Elsewhere:

  • In Buffalo, N.Y., Irish supporters distributed over 30,000 green, white, and orange buttons outside Catholic churches after Easter services.2
  • In Pittsburgh, a Protestant minister “criticized the failure of the peace conference to provide self-determination for Ireland, and asserted that without proper recognition of Ireland the peace would be a failure and there would be no league of nations.” The stage of the city’s Lyceum Theater, scene of earlier pro-Ireland rallies, “was handsomely set to represent the Emerald Isle and the Irish flag was conspicuously displayed” along with a picture of Rising martyr Padraic Pearse.3
  • In Butte, Montana, an Easter Sunday parade featured several bands, drum corps, and recently discharged U.S. soldiers. Others carried banners demanding the withdrawal of British troops from Ireland and the release of American political prisoners.4
  • The Unbroken Tradition, by Nora Connolly, was offered at a mail order discount price $1.25 per copy (normally $1.50) by New Appeal Book Department in Girard, Kansas.5 She was the daughter of martyred Rising leader James Connolly. “Her impressions were gathered at first hand and make thrilling reading,” the advert said. “In this book on gets the inside story of the sensational uprising for Irish freedom.” President Wilson banned the book when the United States entered the war in Europe. Today, it’s available online for $12.48.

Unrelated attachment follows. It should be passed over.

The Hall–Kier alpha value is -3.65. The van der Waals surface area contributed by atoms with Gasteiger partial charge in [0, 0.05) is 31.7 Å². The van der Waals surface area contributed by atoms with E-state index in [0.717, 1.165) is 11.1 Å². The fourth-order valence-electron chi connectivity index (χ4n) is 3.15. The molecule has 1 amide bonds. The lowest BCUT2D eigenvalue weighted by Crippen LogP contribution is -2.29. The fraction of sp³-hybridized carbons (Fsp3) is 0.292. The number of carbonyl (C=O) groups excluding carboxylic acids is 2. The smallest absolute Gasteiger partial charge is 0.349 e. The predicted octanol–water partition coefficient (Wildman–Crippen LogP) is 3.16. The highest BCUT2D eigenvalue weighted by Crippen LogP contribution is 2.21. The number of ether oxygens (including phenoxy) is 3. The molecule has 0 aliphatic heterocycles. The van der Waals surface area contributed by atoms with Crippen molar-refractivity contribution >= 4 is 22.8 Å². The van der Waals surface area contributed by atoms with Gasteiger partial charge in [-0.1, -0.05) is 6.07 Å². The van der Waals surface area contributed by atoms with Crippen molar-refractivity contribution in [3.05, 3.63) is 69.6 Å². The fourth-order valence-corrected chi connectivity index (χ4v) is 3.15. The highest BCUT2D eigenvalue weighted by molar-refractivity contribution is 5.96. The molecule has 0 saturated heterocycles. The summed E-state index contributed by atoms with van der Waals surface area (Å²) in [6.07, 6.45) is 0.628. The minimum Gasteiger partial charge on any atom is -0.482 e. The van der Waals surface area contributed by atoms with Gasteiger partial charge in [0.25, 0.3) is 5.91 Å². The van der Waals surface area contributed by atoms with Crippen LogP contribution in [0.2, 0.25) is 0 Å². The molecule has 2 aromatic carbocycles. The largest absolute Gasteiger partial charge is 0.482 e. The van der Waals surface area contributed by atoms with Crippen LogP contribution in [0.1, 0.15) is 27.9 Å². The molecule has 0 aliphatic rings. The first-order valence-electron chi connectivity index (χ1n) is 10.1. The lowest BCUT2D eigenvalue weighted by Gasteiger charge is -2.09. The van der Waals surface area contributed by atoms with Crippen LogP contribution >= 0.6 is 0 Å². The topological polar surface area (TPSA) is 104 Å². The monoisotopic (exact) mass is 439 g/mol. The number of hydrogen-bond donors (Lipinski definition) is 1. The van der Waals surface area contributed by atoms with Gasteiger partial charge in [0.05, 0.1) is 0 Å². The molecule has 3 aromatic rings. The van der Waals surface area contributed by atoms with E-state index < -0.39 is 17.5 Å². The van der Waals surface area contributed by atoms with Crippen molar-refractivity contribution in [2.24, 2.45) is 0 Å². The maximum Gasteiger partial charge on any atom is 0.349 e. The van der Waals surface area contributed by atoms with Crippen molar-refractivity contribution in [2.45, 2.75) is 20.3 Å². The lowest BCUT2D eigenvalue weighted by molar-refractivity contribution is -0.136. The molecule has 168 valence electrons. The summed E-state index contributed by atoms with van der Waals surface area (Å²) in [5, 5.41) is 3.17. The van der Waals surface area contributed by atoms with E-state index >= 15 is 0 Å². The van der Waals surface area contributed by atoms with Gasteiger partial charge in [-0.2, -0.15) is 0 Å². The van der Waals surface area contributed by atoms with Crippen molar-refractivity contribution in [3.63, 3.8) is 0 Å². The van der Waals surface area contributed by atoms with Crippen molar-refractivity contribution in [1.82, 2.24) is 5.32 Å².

• Another “eyewitness” account of the Rising by Thomas F. Nolan dominated nearly the full April 19, 1919, front page of The Irish Standard in Minneapolis, Minnesota. “Just three years ago the blood of Irishmen was put a tingling by the news of an Insurrection in Dublin,” Nolan began.
  • On Easter Monday, about 5,000 supporters gathered at the historic Boston Common passed a resolution “to commemorate the third anniversary of Ireland’s historic Easter Week, congratulate the Irish people upon the establishment of a republic form of Government in Ireland, and we pledge them our continued support and cooperation in their endeavor to secure recognition for that republic.”6